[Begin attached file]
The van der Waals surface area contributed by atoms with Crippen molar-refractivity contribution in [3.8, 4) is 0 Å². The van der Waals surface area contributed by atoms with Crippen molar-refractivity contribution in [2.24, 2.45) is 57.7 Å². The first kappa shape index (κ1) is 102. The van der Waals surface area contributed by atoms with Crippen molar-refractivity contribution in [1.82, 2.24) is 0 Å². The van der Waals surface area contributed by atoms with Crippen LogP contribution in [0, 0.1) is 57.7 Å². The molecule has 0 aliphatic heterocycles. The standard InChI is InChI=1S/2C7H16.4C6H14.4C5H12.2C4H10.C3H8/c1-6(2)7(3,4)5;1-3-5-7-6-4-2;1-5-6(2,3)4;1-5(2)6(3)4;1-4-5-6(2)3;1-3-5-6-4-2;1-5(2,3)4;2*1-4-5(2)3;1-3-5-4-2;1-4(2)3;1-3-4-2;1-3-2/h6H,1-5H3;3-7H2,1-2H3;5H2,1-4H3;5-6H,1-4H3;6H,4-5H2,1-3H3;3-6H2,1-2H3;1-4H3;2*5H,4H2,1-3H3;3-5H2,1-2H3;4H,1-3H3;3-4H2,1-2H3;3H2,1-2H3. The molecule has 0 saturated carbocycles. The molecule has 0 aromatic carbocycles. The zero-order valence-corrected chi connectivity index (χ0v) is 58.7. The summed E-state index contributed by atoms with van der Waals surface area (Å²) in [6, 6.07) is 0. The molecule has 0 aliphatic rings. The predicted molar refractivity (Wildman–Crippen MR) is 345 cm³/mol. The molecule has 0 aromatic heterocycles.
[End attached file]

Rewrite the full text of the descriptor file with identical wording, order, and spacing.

The van der Waals surface area contributed by atoms with Crippen molar-refractivity contribution in [3.8, 4) is 0 Å². The van der Waals surface area contributed by atoms with Crippen molar-refractivity contribution in [2.24, 2.45) is 57.7 Å². The first kappa shape index (κ1) is 102. The van der Waals surface area contributed by atoms with Crippen molar-refractivity contribution in [1.82, 2.24) is 0 Å². The van der Waals surface area contributed by atoms with Crippen LogP contribution in [0, 0.1) is 57.7 Å². The molecule has 0 aliphatic heterocycles. The standard InChI is InChI=1S/2C7H16.4C6H14.4C5H12.2C4H10.C3H8/c1-6(2)7(3,4)5;1-3-5-7-6-4-2;1-5-6(2,3)4;1-5(2)6(3)4;1-4-5-6(2)3;1-3-5-6-4-2;1-5(2,3)4;2*1-4-5(2)3;1-3-5-4-2;1-4(2)3;1-3-4-2;1-3-2/h6H,1-5H3;3-7H2,1-2H3;5H2,1-4H3;5-6H,1-4H3;6H,4-5H2,1-3H3;3-6H2,1-2H3;1-4H3;2*5H,4H2,1-3H3;3-5H2,1-2H3;4H,1-3H3;3-4H2,1-2H3;3H2,1-2H3. The molecule has 0 saturated carbocycles. The molecule has 0 aromatic carbocycles. The zero-order valence-corrected chi connectivity index (χ0v) is 58.7. The summed E-state index contributed by atoms with van der Waals surface area (Å²) in [6, 6.07) is 0. The molecule has 0 aliphatic rings. The predicted molar refractivity (Wildman–Crippen MR) is 345 cm³/mol. The molecule has 0 aromatic heterocycles.